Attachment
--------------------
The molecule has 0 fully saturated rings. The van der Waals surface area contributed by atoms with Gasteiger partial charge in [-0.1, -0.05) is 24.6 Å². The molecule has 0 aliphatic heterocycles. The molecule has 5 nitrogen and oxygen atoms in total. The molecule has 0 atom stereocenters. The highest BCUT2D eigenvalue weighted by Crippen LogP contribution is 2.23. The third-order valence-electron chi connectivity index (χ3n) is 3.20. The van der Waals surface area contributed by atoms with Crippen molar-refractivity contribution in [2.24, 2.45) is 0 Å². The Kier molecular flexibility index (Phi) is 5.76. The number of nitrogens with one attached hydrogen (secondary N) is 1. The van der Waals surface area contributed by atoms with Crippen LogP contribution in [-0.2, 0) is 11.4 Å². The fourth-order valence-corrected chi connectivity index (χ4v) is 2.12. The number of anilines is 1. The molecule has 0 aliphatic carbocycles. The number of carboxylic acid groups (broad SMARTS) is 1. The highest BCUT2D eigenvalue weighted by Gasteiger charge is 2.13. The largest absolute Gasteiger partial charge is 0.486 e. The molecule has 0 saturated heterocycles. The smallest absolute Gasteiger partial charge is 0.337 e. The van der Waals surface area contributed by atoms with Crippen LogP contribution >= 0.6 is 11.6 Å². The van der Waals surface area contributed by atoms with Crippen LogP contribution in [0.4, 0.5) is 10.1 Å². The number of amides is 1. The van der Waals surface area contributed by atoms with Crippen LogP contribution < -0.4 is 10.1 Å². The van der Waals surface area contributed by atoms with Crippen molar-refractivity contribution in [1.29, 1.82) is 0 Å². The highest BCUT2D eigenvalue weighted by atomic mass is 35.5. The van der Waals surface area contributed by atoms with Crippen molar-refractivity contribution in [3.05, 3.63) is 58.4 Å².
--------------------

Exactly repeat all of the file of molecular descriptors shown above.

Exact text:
The molecule has 0 fully saturated rings. The van der Waals surface area contributed by atoms with Gasteiger partial charge in [-0.1, -0.05) is 24.6 Å². The molecule has 0 aliphatic heterocycles. The molecule has 5 nitrogen and oxygen atoms in total. The molecule has 0 atom stereocenters. The highest BCUT2D eigenvalue weighted by Crippen LogP contribution is 2.23. The third-order valence-electron chi connectivity index (χ3n) is 3.20. The van der Waals surface area contributed by atoms with Crippen molar-refractivity contribution in [2.24, 2.45) is 0 Å². The Kier molecular flexibility index (Phi) is 5.76. The number of nitrogens with one attached hydrogen (secondary N) is 1. The van der Waals surface area contributed by atoms with Crippen LogP contribution in [-0.2, 0) is 11.4 Å². The fourth-order valence-corrected chi connectivity index (χ4v) is 2.12. The number of anilines is 1. The molecule has 0 aliphatic carbocycles. The number of carboxylic acid groups (broad SMARTS) is 1. The highest BCUT2D eigenvalue weighted by Gasteiger charge is 2.13. The largest absolute Gasteiger partial charge is 0.486 e. The molecule has 0 saturated heterocycles. The smallest absolute Gasteiger partial charge is 0.337 e. The van der Waals surface area contributed by atoms with Crippen LogP contribution >= 0.6 is 11.6 Å². The van der Waals surface area contributed by atoms with Crippen LogP contribution in [0.4, 0.5) is 10.1 Å². The number of amides is 1. The van der Waals surface area contributed by atoms with Crippen LogP contribution < -0.4 is 10.1 Å². The van der Waals surface area contributed by atoms with Crippen molar-refractivity contribution in [1.29, 1.82) is 0 Å². The highest BCUT2D eigenvalue weighted by atomic mass is 35.5. The van der Waals surface area contributed by atoms with Crippen molar-refractivity contribution in [3.05, 3.63) is 58.4 Å².